US Coins

Diagnostics for VAM 189 variety of 1878 Morgan dollar

About VAMS column from July 27, 2015, issue of Coin World:

The Morgan dollar was rushed into production after passage of the Bland-Allison Act on Feb. 28, 1878. The law required coining dollars at an unprecedented rate.

The 1878 dollars have several design changes, and a sizable number of modifications were made to individual dies to keep up with the law’s production quotas.

One of the most dramatically modified working dies is found on the reverse of the VAM-189 1878 Morgan dollar. This Reverse of 1878 variety was discovered by Michael Fey in August 2002 and cataloged in New VAM Varieties of Morgan Dollars by Leroy Van Allen. It was later included in the set presented in Official Guide to the Morgan Dollar Hit List 40 by Jeff Oxman.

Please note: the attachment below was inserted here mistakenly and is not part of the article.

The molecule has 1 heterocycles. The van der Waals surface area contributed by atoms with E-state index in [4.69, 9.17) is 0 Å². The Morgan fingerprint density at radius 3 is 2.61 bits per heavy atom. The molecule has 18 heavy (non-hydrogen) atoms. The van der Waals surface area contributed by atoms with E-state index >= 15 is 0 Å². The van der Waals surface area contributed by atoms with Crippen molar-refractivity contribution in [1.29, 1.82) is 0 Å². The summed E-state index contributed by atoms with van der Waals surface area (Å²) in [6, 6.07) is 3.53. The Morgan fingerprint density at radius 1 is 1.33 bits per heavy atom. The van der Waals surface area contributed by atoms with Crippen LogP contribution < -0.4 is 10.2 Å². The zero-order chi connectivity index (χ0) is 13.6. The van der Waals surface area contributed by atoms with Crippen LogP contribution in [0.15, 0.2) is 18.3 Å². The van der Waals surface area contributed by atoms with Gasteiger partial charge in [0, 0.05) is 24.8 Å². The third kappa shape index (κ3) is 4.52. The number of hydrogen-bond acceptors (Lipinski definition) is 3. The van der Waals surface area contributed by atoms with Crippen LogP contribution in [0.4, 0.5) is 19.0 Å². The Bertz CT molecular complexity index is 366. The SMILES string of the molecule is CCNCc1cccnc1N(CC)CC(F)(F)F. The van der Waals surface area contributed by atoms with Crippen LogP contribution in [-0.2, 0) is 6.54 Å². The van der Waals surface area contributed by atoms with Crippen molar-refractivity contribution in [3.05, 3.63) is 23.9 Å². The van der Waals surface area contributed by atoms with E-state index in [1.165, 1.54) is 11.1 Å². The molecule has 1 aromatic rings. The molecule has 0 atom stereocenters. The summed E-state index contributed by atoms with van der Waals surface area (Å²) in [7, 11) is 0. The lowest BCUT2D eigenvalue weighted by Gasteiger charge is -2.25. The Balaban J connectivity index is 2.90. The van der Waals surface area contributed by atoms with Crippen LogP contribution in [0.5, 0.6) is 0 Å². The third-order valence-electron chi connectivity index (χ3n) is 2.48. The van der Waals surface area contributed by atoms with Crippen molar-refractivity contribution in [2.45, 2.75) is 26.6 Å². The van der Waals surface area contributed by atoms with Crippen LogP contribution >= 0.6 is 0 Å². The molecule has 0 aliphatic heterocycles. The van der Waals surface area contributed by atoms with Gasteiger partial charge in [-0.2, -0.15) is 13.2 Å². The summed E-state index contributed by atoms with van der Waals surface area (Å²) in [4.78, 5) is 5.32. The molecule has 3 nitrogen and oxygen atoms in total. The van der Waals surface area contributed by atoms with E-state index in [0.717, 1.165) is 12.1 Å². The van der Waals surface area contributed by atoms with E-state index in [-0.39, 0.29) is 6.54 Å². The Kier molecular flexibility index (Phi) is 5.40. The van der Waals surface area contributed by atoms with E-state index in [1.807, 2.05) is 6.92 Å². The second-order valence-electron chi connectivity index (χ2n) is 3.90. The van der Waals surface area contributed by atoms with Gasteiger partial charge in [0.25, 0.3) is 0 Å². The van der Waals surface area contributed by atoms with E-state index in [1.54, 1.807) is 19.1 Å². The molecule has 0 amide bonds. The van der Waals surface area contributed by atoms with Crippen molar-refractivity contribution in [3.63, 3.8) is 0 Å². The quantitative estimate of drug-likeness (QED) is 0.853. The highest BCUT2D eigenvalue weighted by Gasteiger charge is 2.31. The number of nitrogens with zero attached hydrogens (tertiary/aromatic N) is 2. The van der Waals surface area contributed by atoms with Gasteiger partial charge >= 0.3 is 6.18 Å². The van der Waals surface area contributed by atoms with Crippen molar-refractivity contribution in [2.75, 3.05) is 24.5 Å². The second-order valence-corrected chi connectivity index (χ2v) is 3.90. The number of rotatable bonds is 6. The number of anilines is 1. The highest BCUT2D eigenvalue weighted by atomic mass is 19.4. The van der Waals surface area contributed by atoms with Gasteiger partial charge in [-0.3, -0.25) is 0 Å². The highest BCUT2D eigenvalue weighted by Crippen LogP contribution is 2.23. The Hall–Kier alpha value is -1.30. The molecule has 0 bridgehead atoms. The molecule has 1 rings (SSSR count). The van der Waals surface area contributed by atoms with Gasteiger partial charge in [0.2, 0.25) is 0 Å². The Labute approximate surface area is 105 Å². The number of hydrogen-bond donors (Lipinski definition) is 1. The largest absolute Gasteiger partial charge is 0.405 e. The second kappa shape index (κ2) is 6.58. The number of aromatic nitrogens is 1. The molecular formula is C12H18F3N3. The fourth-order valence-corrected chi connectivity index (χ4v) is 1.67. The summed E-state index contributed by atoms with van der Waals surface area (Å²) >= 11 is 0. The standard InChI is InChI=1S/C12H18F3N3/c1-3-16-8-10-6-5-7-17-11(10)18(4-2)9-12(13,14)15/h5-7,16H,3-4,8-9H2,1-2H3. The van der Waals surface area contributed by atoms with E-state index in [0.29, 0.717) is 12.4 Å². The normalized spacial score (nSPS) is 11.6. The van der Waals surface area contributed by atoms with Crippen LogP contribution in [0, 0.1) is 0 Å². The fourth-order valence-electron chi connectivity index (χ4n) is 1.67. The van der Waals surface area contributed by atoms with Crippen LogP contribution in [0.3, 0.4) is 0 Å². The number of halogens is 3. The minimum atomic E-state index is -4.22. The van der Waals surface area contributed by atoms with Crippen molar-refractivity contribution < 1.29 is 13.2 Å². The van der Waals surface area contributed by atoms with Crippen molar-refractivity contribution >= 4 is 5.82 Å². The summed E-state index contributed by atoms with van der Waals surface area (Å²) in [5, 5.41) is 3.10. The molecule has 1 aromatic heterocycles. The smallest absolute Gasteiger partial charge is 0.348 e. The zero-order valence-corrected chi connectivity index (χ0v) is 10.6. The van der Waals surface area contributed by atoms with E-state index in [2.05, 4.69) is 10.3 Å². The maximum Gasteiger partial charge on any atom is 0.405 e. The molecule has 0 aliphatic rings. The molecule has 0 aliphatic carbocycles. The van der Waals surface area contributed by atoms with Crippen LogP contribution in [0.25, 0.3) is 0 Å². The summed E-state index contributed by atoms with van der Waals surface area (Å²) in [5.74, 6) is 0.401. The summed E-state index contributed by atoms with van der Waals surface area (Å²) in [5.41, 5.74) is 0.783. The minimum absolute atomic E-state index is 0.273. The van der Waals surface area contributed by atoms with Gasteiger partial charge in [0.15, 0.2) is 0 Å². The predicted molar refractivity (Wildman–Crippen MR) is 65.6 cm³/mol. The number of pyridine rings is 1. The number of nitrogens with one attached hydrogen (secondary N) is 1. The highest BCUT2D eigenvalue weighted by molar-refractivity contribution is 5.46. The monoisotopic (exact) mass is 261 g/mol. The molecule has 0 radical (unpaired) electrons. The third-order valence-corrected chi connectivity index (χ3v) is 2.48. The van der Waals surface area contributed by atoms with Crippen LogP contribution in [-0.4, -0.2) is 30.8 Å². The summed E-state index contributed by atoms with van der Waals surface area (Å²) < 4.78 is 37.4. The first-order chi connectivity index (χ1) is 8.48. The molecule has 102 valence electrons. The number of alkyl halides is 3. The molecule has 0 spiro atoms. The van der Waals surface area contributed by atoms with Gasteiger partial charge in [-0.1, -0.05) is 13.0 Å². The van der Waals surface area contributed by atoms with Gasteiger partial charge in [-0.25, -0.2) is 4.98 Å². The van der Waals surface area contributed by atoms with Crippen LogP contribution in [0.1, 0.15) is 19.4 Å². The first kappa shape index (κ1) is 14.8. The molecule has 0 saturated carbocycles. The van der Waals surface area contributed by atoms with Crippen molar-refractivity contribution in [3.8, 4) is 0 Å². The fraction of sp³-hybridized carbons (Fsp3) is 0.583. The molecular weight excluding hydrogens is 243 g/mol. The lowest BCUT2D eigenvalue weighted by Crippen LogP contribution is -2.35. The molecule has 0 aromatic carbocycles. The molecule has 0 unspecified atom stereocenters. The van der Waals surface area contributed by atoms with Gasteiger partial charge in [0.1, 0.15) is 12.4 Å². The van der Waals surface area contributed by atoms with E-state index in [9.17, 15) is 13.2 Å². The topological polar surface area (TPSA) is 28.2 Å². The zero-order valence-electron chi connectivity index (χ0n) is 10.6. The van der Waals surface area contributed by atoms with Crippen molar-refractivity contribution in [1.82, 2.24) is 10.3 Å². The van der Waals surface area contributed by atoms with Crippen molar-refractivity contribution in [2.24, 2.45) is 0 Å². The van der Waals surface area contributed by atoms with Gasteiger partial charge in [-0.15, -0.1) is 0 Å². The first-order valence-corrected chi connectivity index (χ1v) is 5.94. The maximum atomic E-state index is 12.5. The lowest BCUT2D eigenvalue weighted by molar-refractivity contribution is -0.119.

All Reverse of 1878 working dies required an unusual degree of die polishing to compensate for the design being too flat for effective coining. This basining work imparted a slight curvature to the die face that would normally come from the hub, but it also left a number of dies with overpolished areas. Mint workers attempted several expedient fixes.

The VAM-189 1878 Morgan dollar is recognizable by a patch of coarsely re-engraved feathers at the base of the eagle’s right wing. Other portions of the eagle have also been strengthened by hand, including the center of the inner right wing and upper tail feathers. 

An additional point of interest is that the obverse is an earlier, well defined state of a die that later is significantly overpolished during its use. These later stages are used with the equally desirable VAM-188 and -223 dollars. The two later stages in the obverse progression have the L in LIBERTY “washed out.”

This weakening of the letter and coronet band was caused by an attempt to remove clash marks. The reverse die from the VAM-189 coin was likely retired when the clashing strike occurred. It is only found in this fairly rare marriage.

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